I agree (in theory) with everything you said, though I would add that secular multiculturalism/pluralism is only meant to provide a civic space for competing truth claims – religious or otherwise – and is not a truth claim itself, which is what it has become.
I suppose that my point was that the idea of secularism seems to be presenting itself less as a neutral civic space for society to function (which broadly speaking I agree with), and more as a kind of fantasy of value/ideology-free, neutral objectivity. It shouldn’t be used to keep religious claims outside of the state, but rather to enable competing claims to pursue their own good within society in a way that does no harm to others. I’m not sure that this is currently true.
Yes, very droll, though I think your (admittedly impeccable) logic is somewhat flawed.
Really enjoyed going to uni when I was 29. Seemed the perfect age for me, and wasn’t made to feel odd by anyone, even though I was a good five+ years older than everyone else. Hasn’t done me any favours careerwise, but was a brilliant thing to have done. It all culminated with graduating with a doctorate in York minister this time last year! Life can be very strange….
I think it’s about £14K, which doesn’t seem very much now I read other people’s – but then, it isn’t a competition (unless it is).
And I thought it was just a rhetorical device…
With your wide experience (no offence), you ought to be able to spot the idiots now a mile off; they’re not hard to find. Unless you’re somehow drawn to them….
Towards the end of my BA at Bath Spa, I confided in my dissertation supervisor about the difficulties I was having completing the work. Without batting an eye, she looked at me and said, ‘I believe you can do this.’ Regardless of whether or not that was true, knowing someone believed in me made it possible. I passed with a First, and won a cash prize for best dissertation that year.
I think someone from Onion News has escaped and infiltrated the Guardian. Sympathy for the rich is just an ideological version of Stockholm syndrome.
I’m sure ISIS would be glad to lend you some explosives to get the job done quicker…
Even if it were better for you, who would want to add a year to their life by foregoing Full Fat Milk? I’d rather die young(ish) than that!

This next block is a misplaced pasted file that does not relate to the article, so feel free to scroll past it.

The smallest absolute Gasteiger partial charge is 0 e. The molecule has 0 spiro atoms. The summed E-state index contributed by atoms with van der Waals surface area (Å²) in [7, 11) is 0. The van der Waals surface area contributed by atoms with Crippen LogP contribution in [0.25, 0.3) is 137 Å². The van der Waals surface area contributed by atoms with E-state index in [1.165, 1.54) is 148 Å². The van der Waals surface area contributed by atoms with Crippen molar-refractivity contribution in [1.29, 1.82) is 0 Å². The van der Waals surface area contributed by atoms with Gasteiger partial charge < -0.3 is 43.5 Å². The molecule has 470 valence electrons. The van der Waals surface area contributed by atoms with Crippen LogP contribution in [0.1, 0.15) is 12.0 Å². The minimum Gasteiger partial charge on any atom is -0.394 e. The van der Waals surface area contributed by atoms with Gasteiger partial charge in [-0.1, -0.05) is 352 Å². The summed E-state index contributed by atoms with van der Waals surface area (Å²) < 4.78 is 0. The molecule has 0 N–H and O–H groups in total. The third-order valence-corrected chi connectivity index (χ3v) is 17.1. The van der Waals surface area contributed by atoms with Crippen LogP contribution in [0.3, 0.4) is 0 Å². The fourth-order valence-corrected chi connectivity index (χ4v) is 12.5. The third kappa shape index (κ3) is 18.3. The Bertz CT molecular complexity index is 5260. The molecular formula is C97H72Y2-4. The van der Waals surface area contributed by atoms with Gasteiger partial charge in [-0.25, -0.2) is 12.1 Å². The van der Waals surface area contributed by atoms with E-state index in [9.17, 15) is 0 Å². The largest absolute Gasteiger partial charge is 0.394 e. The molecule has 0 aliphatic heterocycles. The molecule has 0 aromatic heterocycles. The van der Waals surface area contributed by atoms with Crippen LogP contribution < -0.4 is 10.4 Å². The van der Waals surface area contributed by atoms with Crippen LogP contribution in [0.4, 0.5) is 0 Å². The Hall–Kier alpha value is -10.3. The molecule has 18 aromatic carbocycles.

Skimmed milk is an ABOMINATION!
Interesting, but disgusting.
What on earth is the service you provide to provoke so many people?
The difference is that the Roman state no longer exists, so is hardly culpable, whereas the UK does. Clearly, having once been a colony with a large slave population will have detrimental effects on a country in the long term, but I think that having independence and self determination allows the people to change that. Reparations would only hammer home a sense of grievance and entitlement.
The argument of course is that such shoes raise womens sexual capital as consumer products for men. It doesn’t matter that men don’t care/notice these things, or that women largely dress for other women. Nor does it matter that many men have to work in horrible jobs for years for little pay in order to afford a woman in plimsolls. Either way, the whole way of thinking is based on an almost purely economic, bean-counting attitude to human affairs.
From what I can gather from Heidegger, boredom of the most profound kind is the experience of the flatness of things, when we approach things without any conception of their usefulness to us. In this state, the fact or miracle that there is something rather than nothing manifests itself. In boredom we are bored by nothing, because everything has flatlined, and this gives us an opportunity to experience being in a radically different way. Or something like that anyway…
If the media are behind the undoubtedly paranoid misrepresentation of Muslims in the UK and abroad, leading to a general mistrust, then I would ask why that group is being unfairly singled out. Considering that Britain is home to a huge array of different ethnicities and beliefs, why don’t the others get a mention?
The media definitely over egg the pudding on the threat that Islam represents to the UK, but even if you could strip away all the lies, half truths and misrepresentations, you would still be faced with what is essentially an Arabic supremacist faith which originated in the bloody conquest of the (Christian) Eastern Empire.
Probably 21-22. Left home, made loads of new friends, became uncharacteristically popular, and worked like a dog in a pasty shop. Life felt amazing!
I think you must be confusing the CoE with 1970s comedic representations of the same. I know plenty of vicars, and – believe me – what you have claimed is far, far from the truth.
You make two astonishing claims: that Jesus sought to set himself up as a kind of political/religious ruler; and the other, in comparing him to ISIS. Are you on drugs? Is that a serious claim? Why do atheists, who are often so thoughtful when it comes to so many subjects, suddenly go insanely simplistic and black and white when it comes to religious belief or practice?
Aside from the brutal crucifixion of an innocent man for political-religious expediency by the powers that be, which bits of the New Testament are “nasty”?
The “people.” Is that code for the mafia or something?
Good for them, though 80 hours a week (aside from being akin to slave conditions) is hardly suitable for raising a family – unless the tax harvested is able to pay for free child care. People’s unwillingness to work at that level is not due to laziness, but because it is impractical.
Part 1 has ended. Part 2 will begin shortly…..